Former Police Chief Shelley Zimmerman warned the San Diego City Council last year not to expand the number of marijuana licenses, citing crime stats from existing dispensaries. Documents reveal those stats included police calls to nearby businesses and other unrelated incidents. Yet Zimmerman’s testimony is now being used to dissuade other governments from allowing marijuana storefronts in their communities.
Every municipality in San Diego County that limits or bans the sale of marijuana has cited public safety as the justification without much detail.
That’s what made Shelley Zimmerman’s testimony in September 2017 unique.
San Diego’s police chief at the time, Zimmerman urged the City Council against allowing cultivation, manufacturing and distribution facilities. The negative consequences would be “enormous,” Zimmerman argued. She cited 272 police radio calls for “burglaries, robberies, thefts, assaults and shootings, just to name a few,” at medical marijuana dispensaries over a two-and-a-half-year period as evidence of the kind of activity such facilities invite on a neighborhood.
“Some of you have said that public safety is also your No. 1 priority,” she told the City Council. “I hope you do keep that in mind when you cast your vote today.”
Although the City Council ultimately voted to allow the facilities, Zimmerman’s testimony influenced at least one dissenting Council member.
It was also misleading. And it’s now being used across the region to dissuade other governing bodies from allowing marijuana businesses in their communities.
Earlier this month, Zimmerman’s stats appeared in a memo written by Oceanside Police Chief Frank McCoy to the City Council, which decided — against the recommendations of a subcommittee — not to allow retail shops. Her remarks were also cited by anti-pot activists in Imperial Beach who helped slow downmarijuana regulations there.
Tom Hetherington, a San Diego resident who owns an apartment building in Imperial Beach, warned that City Council about what a marijuana storefront would do to real estate values and summarized Zimmerman’s testimony.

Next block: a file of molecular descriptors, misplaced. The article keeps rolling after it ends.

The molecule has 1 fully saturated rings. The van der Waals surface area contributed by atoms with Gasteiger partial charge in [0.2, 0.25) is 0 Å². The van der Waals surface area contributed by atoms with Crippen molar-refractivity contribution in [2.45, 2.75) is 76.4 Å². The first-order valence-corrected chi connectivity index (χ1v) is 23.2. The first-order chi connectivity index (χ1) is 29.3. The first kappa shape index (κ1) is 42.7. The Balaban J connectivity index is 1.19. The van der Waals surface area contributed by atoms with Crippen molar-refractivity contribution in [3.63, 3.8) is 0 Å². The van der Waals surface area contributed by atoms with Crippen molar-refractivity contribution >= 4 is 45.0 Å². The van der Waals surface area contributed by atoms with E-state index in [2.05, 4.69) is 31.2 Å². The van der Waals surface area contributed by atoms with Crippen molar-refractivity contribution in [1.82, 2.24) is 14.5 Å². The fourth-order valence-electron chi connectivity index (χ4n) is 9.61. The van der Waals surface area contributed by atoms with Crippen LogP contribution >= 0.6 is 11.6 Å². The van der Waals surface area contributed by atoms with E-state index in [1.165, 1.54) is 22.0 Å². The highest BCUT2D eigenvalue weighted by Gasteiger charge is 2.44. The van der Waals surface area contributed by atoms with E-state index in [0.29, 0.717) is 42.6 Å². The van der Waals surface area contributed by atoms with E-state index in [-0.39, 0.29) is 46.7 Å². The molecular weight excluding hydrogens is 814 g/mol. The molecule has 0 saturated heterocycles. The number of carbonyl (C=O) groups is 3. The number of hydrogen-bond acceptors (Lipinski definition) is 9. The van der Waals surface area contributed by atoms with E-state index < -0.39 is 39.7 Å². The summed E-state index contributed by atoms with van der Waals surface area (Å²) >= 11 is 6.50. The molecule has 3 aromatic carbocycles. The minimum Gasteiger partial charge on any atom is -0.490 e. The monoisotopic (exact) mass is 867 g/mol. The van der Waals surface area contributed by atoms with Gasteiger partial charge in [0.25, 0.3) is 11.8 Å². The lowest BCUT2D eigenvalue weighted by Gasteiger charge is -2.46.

“There is a real issue of policing,” he said, “and I’m concerned about that, and I am an investor.”
Late last year, members of the San Diego chapter of Americans for Safe Access, a medical marijuana advocacy group, filed a public records request for details of the 272 radio calls that Zimmerman cited. At the group’s request, Diane Goldstein, a retired Redondo Beach police lieutenant, analyzed the records, which were made available on the city’s website in March. She concluded that the Police Department’s presentation was “sloppy, unprofessional and based on ideology.”
“This is their way of trying to undermine the passage of Proposition 64,” said Goldstein, who chairs Law Enforcement Action Partnership, a national group that opposes the war on drugs.
Zimmerman declined an interview. “I’m really not interested in talking to you,” she said when reached by phone, and hung up.
Voice of San Diego independently reviewed the reports, which provide basic information about the time and location of 911 calls and brief descriptions of how officers responded. The address listed on more than a quarter of those reports were to neighboring business, not a marijuana facility. Several of the city’s legal dispensaries existed then — as they still do — within shopping malls or office complexes.
For instance, the medical marijuana dispensary Healing Center San Diego, or THCSD, is located inside a medical office building on Camino del Rio South in Mission Valley. On May 1, 2017, a woman fell in the parking lot and was having trouble breathing, possibly suffering a stroke. The address on the report belonged to a nearby pain management center. Yet the call was among those cited by Zimmerman as evidence that medical marijuana facilities attract crime.
Harbor Collective, another dispensary, sits on a street in Barrio Logan near the shipyards. On Feb. 27, 2017, police officers received a report of a fuel tank driver who was driving recklessly on the freeway and met the caller, another driver, on the same block as the dispensary to get more information. That call, too, was included in Zimmerman’s statistics.